An ancient Sicula (Sicilian)
and Greek City, situated in the province of Enna and studied
by the American Princeton University.
Morgantina was inhabited since the Bronze Age and was part
of that which was called the Cultura di Castelluccio society,
characterised by a tribal organisation who lived in huts and
used particular tools in ceramic.
According to the legend of the City, it was instead founded
during the 10th Century by the Morgeti (from which its name
derives), a pre-Roman Italian population who were descendants
of the Enotri, who previously lived in Central Italy and the
drifted down to Calabria and Sicily during the 15th Century,
founding various cities.
At the beginning of the 8th Century BC, the first Greek Calcidesi
colonies arrived, who slowly took over administrative control
of Western Sicily.
Ducezio, a Siculi commander, was opposed to these colonies
and in 459 BC, destroyed Morgantina. After the exit of Ducezio
8450 BC), the City once again passed hands under Syracuse,
giving it a period of maximum splendour under the tyrant Agatocle
Morgantina then sided with the Romans during the First Punic
War and with the Carthaginians during the second. For this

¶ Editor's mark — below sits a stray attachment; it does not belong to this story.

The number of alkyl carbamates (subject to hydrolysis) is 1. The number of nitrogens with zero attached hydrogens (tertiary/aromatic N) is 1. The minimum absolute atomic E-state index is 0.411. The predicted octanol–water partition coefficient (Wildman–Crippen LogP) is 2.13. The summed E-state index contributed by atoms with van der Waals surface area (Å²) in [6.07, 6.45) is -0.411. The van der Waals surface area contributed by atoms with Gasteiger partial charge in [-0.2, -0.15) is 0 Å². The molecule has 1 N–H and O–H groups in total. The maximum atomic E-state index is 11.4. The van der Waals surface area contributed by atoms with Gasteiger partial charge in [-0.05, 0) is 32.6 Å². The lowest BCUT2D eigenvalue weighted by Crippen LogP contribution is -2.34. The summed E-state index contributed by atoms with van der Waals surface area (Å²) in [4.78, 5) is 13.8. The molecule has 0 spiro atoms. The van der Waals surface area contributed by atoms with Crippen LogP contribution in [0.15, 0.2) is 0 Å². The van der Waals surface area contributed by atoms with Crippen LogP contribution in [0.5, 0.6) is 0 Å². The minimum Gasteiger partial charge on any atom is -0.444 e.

reason it was besieged and destroyed in 211 BC by propraetor
Marco Cornelio Cetego. It then survived for a further 2 centuries
until it was progressively abandoned at the beginning of the
Imperial era. In the archaeological area, one can visit the
remains of the Agorà with its Roman shops and Roman
Gymnasium. Close to the Agorà, one can visit the Greek
Theatre (4th Century). About a kilometre away from the archaeological
site, on Monte Citadella, one can visit the remains of the
Acropolis, the City which was destroyed by Ducezio during
the 5th Century. In the vicinity of its walls there are a
series of roomed tombs dug out in the rock.
During the Greek and Roman times, (from the 5th to the 2nd
Century BC), Morgantina minted its own coinage, many of remarkable
workmanship, which were recovered during digs, and which show
the main events of the history of the City.